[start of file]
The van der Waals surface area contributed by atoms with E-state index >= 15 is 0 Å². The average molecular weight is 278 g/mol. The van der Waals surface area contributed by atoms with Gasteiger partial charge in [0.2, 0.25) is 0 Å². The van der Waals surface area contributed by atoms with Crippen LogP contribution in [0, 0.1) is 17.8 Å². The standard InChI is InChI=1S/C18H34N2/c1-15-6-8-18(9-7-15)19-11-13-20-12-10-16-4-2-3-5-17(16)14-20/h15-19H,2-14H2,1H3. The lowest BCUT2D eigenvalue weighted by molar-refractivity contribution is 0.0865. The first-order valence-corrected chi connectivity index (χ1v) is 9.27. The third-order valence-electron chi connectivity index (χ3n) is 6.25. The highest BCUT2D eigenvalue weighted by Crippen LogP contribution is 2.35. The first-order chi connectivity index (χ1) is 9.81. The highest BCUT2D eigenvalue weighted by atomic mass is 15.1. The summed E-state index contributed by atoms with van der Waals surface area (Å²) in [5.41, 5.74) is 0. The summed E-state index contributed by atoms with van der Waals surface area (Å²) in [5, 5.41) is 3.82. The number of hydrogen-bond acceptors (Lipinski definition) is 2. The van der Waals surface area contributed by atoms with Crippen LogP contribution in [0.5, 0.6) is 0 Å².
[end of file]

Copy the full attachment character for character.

The van der Waals surface area contributed by atoms with E-state index >= 15 is 0 Å². The average molecular weight is 278 g/mol. The van der Waals surface area contributed by atoms with Gasteiger partial charge in [0.2, 0.25) is 0 Å². The van der Waals surface area contributed by atoms with Crippen LogP contribution in [0, 0.1) is 17.8 Å². The standard InChI is InChI=1S/C18H34N2/c1-15-6-8-18(9-7-15)19-11-13-20-12-10-16-4-2-3-5-17(16)14-20/h15-19H,2-14H2,1H3. The lowest BCUT2D eigenvalue weighted by molar-refractivity contribution is 0.0865. The first-order valence-corrected chi connectivity index (χ1v) is 9.27. The third-order valence-electron chi connectivity index (χ3n) is 6.25. The highest BCUT2D eigenvalue weighted by Crippen LogP contribution is 2.35. The first-order chi connectivity index (χ1) is 9.81. The highest BCUT2D eigenvalue weighted by atomic mass is 15.1. The summed E-state index contributed by atoms with van der Waals surface area (Å²) in [5.41, 5.74) is 0. The summed E-state index contributed by atoms with van der Waals surface area (Å²) in [5, 5.41) is 3.82. The number of hydrogen-bond acceptors (Lipinski definition) is 2. The van der Waals surface area contributed by atoms with Crippen LogP contribution in [0.5, 0.6) is 0 Å².